Anyone else like lemon curd to the point where you find any excuse to put it on something? I do! This recipe is a keeper because it's super versatile. I like the curd sandwiched between cookies, slathered on a slice of pound cake (my fave!), used as a fruit tart filling, or just kept simple as a fresh fruit dip. I've even used it as a filling for a Spring blueberry layered caked. Can't go wrong. My husband's not a big fan of lemon or lemon desserts, and he even loves this in cookie sandwiches.
This recipe was inspired by a couple of "firsts" for me: my first Meyer lemon harvest from my first lemon tree, and the first lavender I ever harvested from my garden. I picked and dried the lavender and stored it away in a glass jar. Then I came up with a dozen ways to use it, including this recipe.
This curd isn't too tart for those who don't like really lemony things (like my husband). And the lavender isn't too strong for those who don't like a lot of floral flavor. Like Goldilocks and the bears, it's just right. And I could eat it straight out of a jar. (Meyer lemons can be on the sweet side, so sometimes I adjust the sugar down to just 1 cup.)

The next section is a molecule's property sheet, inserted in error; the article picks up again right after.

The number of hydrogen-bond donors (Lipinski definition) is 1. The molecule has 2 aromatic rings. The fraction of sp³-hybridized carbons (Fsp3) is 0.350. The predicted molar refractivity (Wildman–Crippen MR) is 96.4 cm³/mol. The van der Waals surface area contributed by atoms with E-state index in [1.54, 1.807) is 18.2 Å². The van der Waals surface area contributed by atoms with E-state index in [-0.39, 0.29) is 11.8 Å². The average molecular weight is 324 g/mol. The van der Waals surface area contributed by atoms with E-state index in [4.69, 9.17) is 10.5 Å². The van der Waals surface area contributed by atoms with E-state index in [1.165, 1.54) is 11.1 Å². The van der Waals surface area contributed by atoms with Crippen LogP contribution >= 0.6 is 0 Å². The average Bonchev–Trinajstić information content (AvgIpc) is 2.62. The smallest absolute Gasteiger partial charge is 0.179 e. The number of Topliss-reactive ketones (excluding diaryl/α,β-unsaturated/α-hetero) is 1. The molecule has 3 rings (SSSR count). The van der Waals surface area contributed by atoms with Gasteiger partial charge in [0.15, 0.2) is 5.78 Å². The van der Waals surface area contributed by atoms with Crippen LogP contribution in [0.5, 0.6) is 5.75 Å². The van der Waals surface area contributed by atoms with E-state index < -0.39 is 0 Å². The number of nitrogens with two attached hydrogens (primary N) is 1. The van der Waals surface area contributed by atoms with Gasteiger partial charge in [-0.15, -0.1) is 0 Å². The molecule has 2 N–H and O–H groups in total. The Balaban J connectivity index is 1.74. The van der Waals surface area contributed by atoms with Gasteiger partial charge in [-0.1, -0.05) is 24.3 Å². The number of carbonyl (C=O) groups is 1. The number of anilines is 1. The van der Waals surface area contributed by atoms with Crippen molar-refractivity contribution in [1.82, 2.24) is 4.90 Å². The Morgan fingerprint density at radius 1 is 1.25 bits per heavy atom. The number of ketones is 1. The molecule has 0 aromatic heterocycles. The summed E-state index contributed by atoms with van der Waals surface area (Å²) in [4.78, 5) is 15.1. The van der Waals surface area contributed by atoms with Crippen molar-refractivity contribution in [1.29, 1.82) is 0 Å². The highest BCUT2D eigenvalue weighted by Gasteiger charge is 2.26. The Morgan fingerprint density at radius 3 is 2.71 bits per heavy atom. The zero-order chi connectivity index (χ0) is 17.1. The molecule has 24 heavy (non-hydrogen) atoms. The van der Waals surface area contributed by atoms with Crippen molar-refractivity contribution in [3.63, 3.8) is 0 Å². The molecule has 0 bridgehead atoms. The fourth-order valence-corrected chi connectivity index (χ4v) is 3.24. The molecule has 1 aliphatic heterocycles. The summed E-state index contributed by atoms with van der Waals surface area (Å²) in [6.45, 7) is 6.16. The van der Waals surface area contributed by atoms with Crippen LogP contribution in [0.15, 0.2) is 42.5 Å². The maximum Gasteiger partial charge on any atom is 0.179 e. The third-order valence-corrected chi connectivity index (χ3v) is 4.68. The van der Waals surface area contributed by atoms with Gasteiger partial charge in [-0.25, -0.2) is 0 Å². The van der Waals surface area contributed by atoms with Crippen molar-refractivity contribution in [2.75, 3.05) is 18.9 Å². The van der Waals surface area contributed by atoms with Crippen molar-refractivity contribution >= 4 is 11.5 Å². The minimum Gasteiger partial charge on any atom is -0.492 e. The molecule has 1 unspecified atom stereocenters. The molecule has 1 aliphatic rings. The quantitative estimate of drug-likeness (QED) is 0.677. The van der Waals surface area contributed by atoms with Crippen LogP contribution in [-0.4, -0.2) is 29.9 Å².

The curd will keep for up to 3 weeks in the fridge. Have fun experimenting! Would love to hear how you use it!
Meyer Lemon Lavender Curd
makes about 3 ball jars
1 1/4 cups sugar
1/4 pound unsalted butter, room temperature
4 large eggs
4 large Meyer lemons, or about 1/2 cup Meyer lemon juice
1 tablespoon lavender
pinch of salt
Cream the butter and sugar with a hand mixer or in a stand mixer until light yellow. Add the eggs and continue beating on low speed. Then mix in the Meyer lemon juice, lavender, and salt. The mixture will look curdled, but don't worry!
Pour the curd mixture into a medium saucepan. Stirring constantly, cook the mixture over medium-low heat until it starts to thicken. This could take 7-15 minutes depending on your stove. It should thicken to the consistency of cream gravy! Remove from the heat quickly once it has thickened. If you're worried about some curdling in the texture, pour the mixture through a sieve into a bowl (or straight into ball jars) to remove any curds. Optionally, sieve out the lavender if you prefer to have the flavor of the lavender but none of the flowers. (This is what I do for my husband.)
Let the curd cool, then refrigerate. I keep mine in Ball jars handy in the fridge. It will thicken more as it cools or gets cold in the fridge.